The 2500km-long river winds it way through New South Wales, Victoria and South Australia to finally reach the ocean near Goolwa on the Fleurieu Peninsula. Hindmarsh Island, a hop and a step from Goolwa, is the place to see the exact spot where the Murray empties into the Southern Ocean. You’ll notice a dredge which has been in place since October 2002 to keep the Murray mouth open. A congested Murray mouth would have fatal consequences for the Coorong, as cool oxygen-rich seawater is essential for a healthy estuary to maintain the right salinity and temperature levels.
GOOLWA – THE GATEWAY
Goolwa, the gateway to the Coorong NP, is a beautiful seaside town with a rich past. The historic wharf is definitely worth a look where the Goolwa Riverboat Centre and the paddle steamer Oscar W are the highlights. The 1908 heritage paddle steamer is a real beauty, with one-hour cruises available.
Nearby Hindmarsh Island is accessed via an impressive bridge, spanning 319m and reaching 14m above water at its highest point. Captain Charles Sturt used the island as the highest point to locate the mouth on his epic journey down the Murray River in 1830. An impressive monument pays tribute to this courageous explorer who opened up the interior of our vast country. The monument can be found on the corner of Monument Road and Randell Road.
The start of the Coorong NP can be found a couple of kilometres south-west of Goolwa, the location of the Goolwa Barrage. This barrage is part of a system of five barrages, designed to regulate the water flow and prevent saltwater from entering the lakes and rivers. The 730m Goolwa Barrage is an engineering marvel and took five years to construct. Due to the deep river channel, sand and silt, the barrage required more than 4700 piles up to 12m long for support foundations. In 2010, a fishway was completed to enable many species of fish to continue moving between the estuary and the River Murray.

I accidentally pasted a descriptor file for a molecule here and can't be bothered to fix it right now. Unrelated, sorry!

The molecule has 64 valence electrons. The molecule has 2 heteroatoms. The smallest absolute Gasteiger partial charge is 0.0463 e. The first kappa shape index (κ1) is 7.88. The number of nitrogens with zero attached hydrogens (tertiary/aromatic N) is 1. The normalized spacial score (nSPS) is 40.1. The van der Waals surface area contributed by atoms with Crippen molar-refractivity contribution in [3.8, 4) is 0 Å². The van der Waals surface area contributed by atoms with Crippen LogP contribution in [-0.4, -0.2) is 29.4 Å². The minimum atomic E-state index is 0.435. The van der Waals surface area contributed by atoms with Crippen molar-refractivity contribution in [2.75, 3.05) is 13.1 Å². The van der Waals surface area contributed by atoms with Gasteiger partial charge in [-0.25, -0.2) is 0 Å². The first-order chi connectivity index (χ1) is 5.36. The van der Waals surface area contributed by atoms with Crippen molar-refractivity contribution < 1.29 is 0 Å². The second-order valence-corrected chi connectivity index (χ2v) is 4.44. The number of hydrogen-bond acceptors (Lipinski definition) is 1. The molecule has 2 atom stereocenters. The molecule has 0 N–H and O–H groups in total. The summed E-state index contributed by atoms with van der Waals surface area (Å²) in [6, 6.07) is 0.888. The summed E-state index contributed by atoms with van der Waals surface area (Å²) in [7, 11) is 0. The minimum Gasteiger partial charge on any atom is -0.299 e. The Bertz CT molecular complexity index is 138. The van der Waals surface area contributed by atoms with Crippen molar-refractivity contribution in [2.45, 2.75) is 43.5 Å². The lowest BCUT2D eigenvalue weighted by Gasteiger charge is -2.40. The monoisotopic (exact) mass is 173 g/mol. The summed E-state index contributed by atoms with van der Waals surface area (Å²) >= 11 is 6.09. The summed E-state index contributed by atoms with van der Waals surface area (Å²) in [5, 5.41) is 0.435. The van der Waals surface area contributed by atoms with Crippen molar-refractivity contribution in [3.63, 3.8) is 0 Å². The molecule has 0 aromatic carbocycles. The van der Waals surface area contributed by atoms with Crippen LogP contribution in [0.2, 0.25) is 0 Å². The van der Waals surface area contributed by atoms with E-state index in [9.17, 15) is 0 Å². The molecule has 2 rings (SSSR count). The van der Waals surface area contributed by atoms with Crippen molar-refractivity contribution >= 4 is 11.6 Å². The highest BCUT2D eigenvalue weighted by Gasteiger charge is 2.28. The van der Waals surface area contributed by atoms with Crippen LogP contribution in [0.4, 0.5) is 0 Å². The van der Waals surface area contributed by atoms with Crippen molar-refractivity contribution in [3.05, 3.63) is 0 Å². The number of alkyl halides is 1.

EXPLORING THE COORONG
Coorong NP can be explored in different ways, from a 4WD to a boat or a kayak. The Spirit of the Coorong departs from Goolwa Wharf and offers three cruises: 2-hour Murray Mouth cruise, 3.5-hour Coorong Discovery Cruise and the 6-hour Coorong Adventure Cruise.
If you fancy something more active, a tour with Brenton Carle from Canoe the Coorong is the way to go. Brenton established his eco-tours in 2010 and believes the Coorong is one of South Australia’s “best kept secrets”. His business started off with a dream and has since grown into a reputable nature-based eco-friendly experience which is so much more than just a kayak tour.
“People think they are going on a kayaking trip but what many people enjoy the most is the guided bush tucker walk through the sand dunes,” Brenton said.
The park has a rich cultural history with the traditional land owners, the Ngarrindjeri, thriving here for thousands of years. “Seeing some of the traditional food sources that have been eaten by the Ngarrindjeri is a real eye-opener for many,” he continued. “I love showing people around the Coorong because it is my favourite place in the world. Seeing people fall in love with the place right in front of my eyes is special.”